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Is the Taj safe?

By Amulya Ganguli
December 10, 2017 12:28 IST

'Given the growing animus against the Mughals in the Sangh Parivar, only a brave person will be ready to bet that no harm will ever be done by Hindutva storm-troopers to the Taj,' says Amulya Ganguli.

Photograph: Jayanta Dey/Reuters
Photograph: Jayanta Dey/Reuters

Notwithstanding Uttar Pradesh Chief Minister Yogi Adityanath's assurance about the security of the Taj Mahal, few will be able to say with certainty that the threat to the monument has disappeared.

Similar guarantees were given by another UP chief minister belonging to the Bharatiya Janata Party, Kalyan Singh, about the safety of the Babri Masjid. But he could not keep the promise.

The 16th century mosque, which was described as an 'ocular provocation' by Lal Kishenchand Advani -- now in retirement but then riding high as a fiery Hindutva warrior -- was brought down by a saffron mob in his presence 25 years ago.


The Taj, too, has been castigated as a 'blot' on India's heritage by a BJP legislator while others from his party have been dubbing the Mughals as traitors, rapists, murderers, exploiters and destroyers of Hindu temples.

Given the growing animus against the Mughals in the Sangh Parivar (which wasn't there in, say, Atal Bihari Vajpayee's time), only a brave person will be ready to bet that no harm will ever be done by Hindutva storm-troopers to the world famous 17th century mausoleum which, according to BJP MP Subramanian Swamy, was built on stolen property.

Not only that, the saffron brigrade claims that the final resting place of Emperor Shah Jahan and his wife Mumtaz Mahal was a Shiva temple.

Foreign experts were once called to look under the Babri Masjid to see if it was built on a destroyed temple.

It will not be surprising if a similar demand about the Taj is made by the Hindutva camp on the plea of resolving the tomb-temple controversy.

It is obvious that the longer the BJP stays in power, the antagonism and hostility towards the Mughals will persist in the saffron ranks and tend to intensify, thereby posing an incipient danger to the Taj since there will always be some hotheads who will take it upon themselves at least to damage if not destroy it.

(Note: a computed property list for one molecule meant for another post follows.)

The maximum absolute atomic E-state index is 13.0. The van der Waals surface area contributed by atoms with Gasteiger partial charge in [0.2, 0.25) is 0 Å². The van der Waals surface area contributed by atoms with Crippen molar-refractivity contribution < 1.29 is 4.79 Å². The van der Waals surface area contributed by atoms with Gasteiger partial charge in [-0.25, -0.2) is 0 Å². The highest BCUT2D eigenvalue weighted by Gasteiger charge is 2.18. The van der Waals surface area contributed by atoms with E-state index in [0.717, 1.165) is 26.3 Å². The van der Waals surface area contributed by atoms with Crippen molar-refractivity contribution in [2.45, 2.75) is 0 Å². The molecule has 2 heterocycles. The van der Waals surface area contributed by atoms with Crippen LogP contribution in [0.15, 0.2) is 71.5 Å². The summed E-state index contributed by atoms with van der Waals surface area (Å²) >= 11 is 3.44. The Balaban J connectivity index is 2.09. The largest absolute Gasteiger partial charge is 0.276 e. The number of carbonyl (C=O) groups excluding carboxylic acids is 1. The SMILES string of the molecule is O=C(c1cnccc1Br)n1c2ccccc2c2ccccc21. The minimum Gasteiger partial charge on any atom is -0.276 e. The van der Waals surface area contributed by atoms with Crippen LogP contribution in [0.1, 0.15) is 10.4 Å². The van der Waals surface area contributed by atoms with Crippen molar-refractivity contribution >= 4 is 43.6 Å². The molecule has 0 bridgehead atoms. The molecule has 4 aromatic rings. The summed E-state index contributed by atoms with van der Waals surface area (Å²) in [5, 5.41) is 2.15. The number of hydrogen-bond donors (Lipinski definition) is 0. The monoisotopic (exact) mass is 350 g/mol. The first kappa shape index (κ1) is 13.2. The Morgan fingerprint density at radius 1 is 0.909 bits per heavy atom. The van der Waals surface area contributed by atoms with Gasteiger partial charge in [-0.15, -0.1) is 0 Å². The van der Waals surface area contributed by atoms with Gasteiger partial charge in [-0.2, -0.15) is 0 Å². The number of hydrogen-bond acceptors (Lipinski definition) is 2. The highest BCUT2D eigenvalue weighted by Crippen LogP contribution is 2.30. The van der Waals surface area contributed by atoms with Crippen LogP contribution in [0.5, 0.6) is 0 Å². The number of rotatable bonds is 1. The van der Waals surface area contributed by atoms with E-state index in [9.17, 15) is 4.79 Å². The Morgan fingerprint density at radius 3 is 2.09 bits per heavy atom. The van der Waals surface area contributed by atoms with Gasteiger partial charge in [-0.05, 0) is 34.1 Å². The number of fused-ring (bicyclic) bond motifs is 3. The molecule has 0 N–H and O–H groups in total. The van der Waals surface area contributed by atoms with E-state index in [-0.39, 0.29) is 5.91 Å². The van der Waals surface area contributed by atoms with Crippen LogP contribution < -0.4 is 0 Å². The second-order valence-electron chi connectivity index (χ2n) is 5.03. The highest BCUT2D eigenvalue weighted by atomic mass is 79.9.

It is also obvious that no amount of security will be able to save it just as the Babri Masjid could not be saved.

The BJP will no doubt express regret over any attack on the Taj, just as it did after the Babri Masjid demolition.

But the deed would have been done and, in course of time, the people of India, and the rest of the world, will come to accept the inevitable as in the case of the destruction of the Bamiyan Buddhas or of the countless historical artifacts in Syria and Iraq by Islamic State fanatics.

Arguably, an electoral impact on the BJP of a similar targeting of the Taj by fanatics will not be of such a dimension as to put it out of business.

The last scene in the 1953 version of the movie, ,em>The War of the Worlds, based on H G Wells' famous story about the invasion of Earth by Martians, showed a broken Taj.

It is not known whether India is heading in that direction, but a look at some of the typical tactics of the saffron brotherhood is instructive.

They comprise the gradual building up of a momentum towards the achievement of a desired objective, not by the main party at first, but by secondary outfits or by stray individuals or mavericks, till a stage is reached when what they have been saying acquires a certain inevitability.

The run-up to the destruction of the Babri Masjid started with the Vishwa Hindu Parishad raising the demand for the 'liberation' of Lord Ram's birthplace in 1985 a year after the BJP was reduced to two seats in the Lok Sabha.

The connection between the BJP's political woes and the Parivar's outburst of devotion for Lord Ram is obvious.

The BJP took up the issue in 1989 and the rest is history including the claim that the Ram Janmabhoomi issue has been there for centuries although it did not feature in any of the Jan Sangh's or the BJP's manifestos earlier.

In the case of the Taj, the issue was raised by UP MLA Sangeet Som and has since been followed up by, among others, Subramanian Swamy and an affiliate of the RSS, the Akhil Bharatiya Itihas Sankalan Samiti which wants that either namaaz be banned or that prayers by Hindus be allowed.

A petition has also been filed in an Agra court, demanding that the Taj be declared a temple.

For the moment, all this is low key, with the BJP governments at the Centre and in UP pretending that their focus is only on sabka saath, sabka vikas.

But the pitch is being prepared.

Amulya Ganguli is a writer on current affairs.

Amulya Ganguli